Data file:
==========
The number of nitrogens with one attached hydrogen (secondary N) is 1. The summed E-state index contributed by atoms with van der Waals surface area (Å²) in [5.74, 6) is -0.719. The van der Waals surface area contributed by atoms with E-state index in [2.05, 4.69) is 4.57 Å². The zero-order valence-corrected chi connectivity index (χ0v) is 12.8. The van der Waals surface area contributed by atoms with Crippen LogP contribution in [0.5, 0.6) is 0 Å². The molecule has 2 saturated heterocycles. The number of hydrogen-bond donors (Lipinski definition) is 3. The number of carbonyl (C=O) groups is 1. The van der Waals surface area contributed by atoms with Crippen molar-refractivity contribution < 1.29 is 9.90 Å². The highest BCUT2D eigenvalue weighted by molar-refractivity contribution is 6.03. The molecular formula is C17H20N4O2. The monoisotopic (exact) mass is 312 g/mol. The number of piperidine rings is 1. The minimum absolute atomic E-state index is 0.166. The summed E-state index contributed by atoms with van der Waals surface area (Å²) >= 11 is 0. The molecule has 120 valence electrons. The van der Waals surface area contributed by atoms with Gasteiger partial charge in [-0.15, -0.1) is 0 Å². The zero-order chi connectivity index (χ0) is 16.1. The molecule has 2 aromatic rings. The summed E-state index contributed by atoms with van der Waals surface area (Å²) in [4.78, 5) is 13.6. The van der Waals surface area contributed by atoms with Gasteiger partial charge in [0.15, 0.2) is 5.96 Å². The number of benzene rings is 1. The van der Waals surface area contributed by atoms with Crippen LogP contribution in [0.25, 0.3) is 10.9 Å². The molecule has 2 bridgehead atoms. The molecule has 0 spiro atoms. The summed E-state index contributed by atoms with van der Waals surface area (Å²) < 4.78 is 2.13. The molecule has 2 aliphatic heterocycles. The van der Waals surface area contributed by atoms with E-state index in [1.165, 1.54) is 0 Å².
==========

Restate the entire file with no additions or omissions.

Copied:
The number of nitrogens with one attached hydrogen (secondary N) is 1. The summed E-state index contributed by atoms with van der Waals surface area (Å²) in [5.74, 6) is -0.719. The van der Waals surface area contributed by atoms with E-state index in [2.05, 4.69) is 4.57 Å². The zero-order valence-corrected chi connectivity index (χ0v) is 12.8. The van der Waals surface area contributed by atoms with Crippen LogP contribution in [0.5, 0.6) is 0 Å². The molecule has 2 saturated heterocycles. The number of hydrogen-bond donors (Lipinski definition) is 3. The number of carbonyl (C=O) groups is 1. The van der Waals surface area contributed by atoms with Crippen molar-refractivity contribution < 1.29 is 9.90 Å². The highest BCUT2D eigenvalue weighted by molar-refractivity contribution is 6.03. The molecular formula is C17H20N4O2. The monoisotopic (exact) mass is 312 g/mol. The number of piperidine rings is 1. The minimum absolute atomic E-state index is 0.166. The summed E-state index contributed by atoms with van der Waals surface area (Å²) >= 11 is 0. The molecule has 120 valence electrons. The van der Waals surface area contributed by atoms with Gasteiger partial charge in [-0.15, -0.1) is 0 Å². The zero-order chi connectivity index (χ0) is 16.1. The molecule has 2 aromatic rings. The summed E-state index contributed by atoms with van der Waals surface area (Å²) in [4.78, 5) is 13.6. The van der Waals surface area contributed by atoms with Gasteiger partial charge in [0.15, 0.2) is 5.96 Å². The number of benzene rings is 1. The van der Waals surface area contributed by atoms with Crippen LogP contribution in [0.25, 0.3) is 10.9 Å². The molecule has 2 bridgehead atoms. The molecule has 0 spiro atoms. The summed E-state index contributed by atoms with van der Waals surface area (Å²) < 4.78 is 2.13. The molecule has 2 aliphatic heterocycles. The van der Waals surface area contributed by atoms with E-state index in [1.165, 1.54) is 0 Å².